So there I was, minding my own business last Friday night, when a friend of mine – a lawyer, I hasten to add – calls me up and, over the course of a half hour, literally tricked me into picking his wife up at the train station and driving her 35 miles back to his house through a massive end of the world storm, without my ever realizing that I was being manipulated. And he did it with Borderlands, which I’d bought over Steam. The PC version didn’t come out until the 26th, so I was patiently waiting. All that changed when Pete bamboozled me into collecting his wife with the bribe of co-op 360 Borderlands.
We played splitscreen on his large TV, I as Roland the Soldier and he as Mordecai the Sniper. I remain nonplussed by the fact that four-way splitscreen is impossible, but the reason why is obvious now that I’ve seen two player: the folks at Gearbox are pretty inept when it comes to splitscreen interfaces. Inventory screens scroll around, HUD displays obscure the action; the whole thing is generally clumsy, and none of these things are a problem on a single screen.
That one complaint aside, we played Borderlands from around 9:00pm to around 5:30am, straight, and our general impression was very positive. This game is grounded in a silly attitude, one that matches the “concept art in motion” style of graphics, which the Unreal 3 engine manages very nicely. We were never at a loss for things to do, and after the first few missions, the world opened up quite a bit, offering a range of quest options. In principle we took them all, maintaining a flourishing to-do list, because the fact is there’s nothing else but quests to do in Borderlands.
The 87-bazillion guns claim turned out to be exactly true. At one point Pete had a gun that set things on fire, and we’d only scratched the surface of what was available. The mechanism for comparing weapons and items (indeed, the inventory/character sheet system as a whole) takes some getting used to, and not being a WoW player I can never remember the color-coding quality ascension.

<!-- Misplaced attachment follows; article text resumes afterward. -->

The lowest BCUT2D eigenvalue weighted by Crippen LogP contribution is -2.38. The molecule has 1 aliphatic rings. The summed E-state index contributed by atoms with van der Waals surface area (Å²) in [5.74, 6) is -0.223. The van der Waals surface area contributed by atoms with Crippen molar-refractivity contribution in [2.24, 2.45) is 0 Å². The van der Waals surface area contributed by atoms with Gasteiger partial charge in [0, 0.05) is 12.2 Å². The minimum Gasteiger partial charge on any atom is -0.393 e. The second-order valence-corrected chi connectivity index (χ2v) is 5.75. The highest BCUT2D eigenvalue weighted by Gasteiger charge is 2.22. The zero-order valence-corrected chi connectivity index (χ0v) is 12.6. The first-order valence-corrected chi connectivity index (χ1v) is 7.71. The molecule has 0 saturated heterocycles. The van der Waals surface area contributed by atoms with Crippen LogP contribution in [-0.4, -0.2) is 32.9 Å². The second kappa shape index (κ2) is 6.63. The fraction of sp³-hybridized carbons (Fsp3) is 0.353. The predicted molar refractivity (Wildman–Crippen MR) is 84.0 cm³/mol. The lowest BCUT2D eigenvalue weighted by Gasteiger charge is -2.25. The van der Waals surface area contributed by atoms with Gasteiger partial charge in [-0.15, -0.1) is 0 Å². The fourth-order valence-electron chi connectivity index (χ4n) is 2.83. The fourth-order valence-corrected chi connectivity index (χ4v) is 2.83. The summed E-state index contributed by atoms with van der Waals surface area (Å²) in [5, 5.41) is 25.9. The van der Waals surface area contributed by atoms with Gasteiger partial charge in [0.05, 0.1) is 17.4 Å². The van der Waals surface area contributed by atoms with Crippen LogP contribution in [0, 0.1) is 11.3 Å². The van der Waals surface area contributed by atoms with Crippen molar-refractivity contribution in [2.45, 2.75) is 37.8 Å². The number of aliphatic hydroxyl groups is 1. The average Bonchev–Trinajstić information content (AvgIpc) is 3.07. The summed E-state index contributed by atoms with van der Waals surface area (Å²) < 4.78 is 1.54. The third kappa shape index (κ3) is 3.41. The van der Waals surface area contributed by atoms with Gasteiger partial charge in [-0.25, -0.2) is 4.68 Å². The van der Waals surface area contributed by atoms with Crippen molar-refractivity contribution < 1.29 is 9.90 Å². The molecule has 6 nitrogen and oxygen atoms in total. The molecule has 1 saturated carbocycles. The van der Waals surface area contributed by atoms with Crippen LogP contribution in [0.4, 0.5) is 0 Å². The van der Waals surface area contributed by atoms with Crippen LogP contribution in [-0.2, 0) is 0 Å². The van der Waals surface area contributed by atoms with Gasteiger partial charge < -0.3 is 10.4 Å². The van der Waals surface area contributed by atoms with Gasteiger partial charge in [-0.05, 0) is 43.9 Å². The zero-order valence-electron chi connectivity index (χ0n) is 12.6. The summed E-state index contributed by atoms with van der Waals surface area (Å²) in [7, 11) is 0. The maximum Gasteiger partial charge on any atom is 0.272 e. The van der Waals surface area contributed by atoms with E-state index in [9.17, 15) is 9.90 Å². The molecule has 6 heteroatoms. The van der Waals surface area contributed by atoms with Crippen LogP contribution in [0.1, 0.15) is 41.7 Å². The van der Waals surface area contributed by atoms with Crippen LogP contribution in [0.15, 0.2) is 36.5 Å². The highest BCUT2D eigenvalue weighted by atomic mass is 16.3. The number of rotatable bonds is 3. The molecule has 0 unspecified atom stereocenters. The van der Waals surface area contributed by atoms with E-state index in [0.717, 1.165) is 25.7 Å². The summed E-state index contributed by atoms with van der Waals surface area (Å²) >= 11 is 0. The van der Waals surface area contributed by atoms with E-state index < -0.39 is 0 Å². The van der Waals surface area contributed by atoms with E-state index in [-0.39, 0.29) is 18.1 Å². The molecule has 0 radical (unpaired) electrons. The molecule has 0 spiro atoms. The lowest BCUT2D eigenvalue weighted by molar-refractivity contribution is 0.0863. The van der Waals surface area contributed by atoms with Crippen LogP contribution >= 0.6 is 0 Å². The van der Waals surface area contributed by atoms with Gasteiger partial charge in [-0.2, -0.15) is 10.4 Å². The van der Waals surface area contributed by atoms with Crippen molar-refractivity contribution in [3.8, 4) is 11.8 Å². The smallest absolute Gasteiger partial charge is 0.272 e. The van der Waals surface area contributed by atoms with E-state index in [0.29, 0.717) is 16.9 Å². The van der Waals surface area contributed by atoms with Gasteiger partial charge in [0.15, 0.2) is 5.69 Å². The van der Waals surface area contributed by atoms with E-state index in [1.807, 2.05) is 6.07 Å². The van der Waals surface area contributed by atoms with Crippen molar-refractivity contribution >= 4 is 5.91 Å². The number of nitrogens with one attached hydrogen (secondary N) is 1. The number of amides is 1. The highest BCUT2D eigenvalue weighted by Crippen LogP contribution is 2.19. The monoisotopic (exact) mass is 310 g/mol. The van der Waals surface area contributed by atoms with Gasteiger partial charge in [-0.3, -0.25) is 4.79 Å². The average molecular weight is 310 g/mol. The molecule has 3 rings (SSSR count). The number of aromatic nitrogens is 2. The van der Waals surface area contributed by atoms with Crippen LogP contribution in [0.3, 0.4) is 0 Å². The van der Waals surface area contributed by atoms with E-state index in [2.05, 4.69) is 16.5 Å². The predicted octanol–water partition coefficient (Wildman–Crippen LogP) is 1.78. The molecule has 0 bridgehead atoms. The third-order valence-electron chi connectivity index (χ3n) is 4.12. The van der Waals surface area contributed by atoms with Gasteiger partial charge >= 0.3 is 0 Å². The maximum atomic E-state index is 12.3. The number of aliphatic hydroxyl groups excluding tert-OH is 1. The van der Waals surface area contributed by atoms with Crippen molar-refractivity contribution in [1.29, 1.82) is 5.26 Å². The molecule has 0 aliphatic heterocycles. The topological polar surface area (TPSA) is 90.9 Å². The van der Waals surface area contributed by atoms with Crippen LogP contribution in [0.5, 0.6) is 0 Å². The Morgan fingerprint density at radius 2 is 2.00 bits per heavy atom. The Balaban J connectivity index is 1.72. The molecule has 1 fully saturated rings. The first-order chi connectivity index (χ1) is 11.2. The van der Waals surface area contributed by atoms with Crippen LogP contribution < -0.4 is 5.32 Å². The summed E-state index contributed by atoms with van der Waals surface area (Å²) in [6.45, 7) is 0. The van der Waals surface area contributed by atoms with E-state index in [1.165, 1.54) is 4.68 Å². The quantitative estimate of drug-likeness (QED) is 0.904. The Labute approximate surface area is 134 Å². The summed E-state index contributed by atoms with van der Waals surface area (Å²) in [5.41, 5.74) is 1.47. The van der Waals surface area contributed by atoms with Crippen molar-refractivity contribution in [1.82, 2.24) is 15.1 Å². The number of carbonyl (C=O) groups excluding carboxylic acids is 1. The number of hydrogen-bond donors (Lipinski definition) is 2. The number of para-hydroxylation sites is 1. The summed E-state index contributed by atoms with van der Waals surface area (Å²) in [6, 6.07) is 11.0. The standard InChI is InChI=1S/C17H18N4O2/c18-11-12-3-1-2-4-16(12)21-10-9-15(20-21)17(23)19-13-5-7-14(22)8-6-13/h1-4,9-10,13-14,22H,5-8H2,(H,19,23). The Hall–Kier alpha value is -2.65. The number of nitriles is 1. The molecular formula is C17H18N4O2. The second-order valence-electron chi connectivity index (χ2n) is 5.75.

After I left Pete’s, I headed home and on Monday night I was able to play Borderlands on the PC, in single-screen. Now, despite the fact that Gearbox claims that the PC was their target platform, Borderlands features a lot of foolish interface options that require keyboard presses where a mouse click would be more simple. It’s not a huge issue, but it’s a sign of carelessness in an otherwise pretty slick game.
Another complaint I have is that the quest tree is the same every time. I basically have to jump through all the same hoops with my single player character as Pete and I did together, and if I were ever to revisit the game to try our another character – Lilith the Siren, or Brick the… Brick – it’d be the exact same again. While we don’t need a procedural quest generator along the lines of the gun mechanic, shuffling things for each character, as is going to happen in the upcoming Dragon Age.
All in all, though, my feelings toward Borderlands are, like most reviewers’, guardedly positive. It’s certainly not a perfect game, and unlikely to be remembered long term, but it has real potential as an online multiplay vehicle and should keep single players sufficiently entertained that they’ll get their money’s worth.
Oh, also: PC multiplay is through Gamespy, not Steam. I hate Gamespy, and so does everyone else, so if you’re planning to play online you’re better off doing so on the 360 or PS3.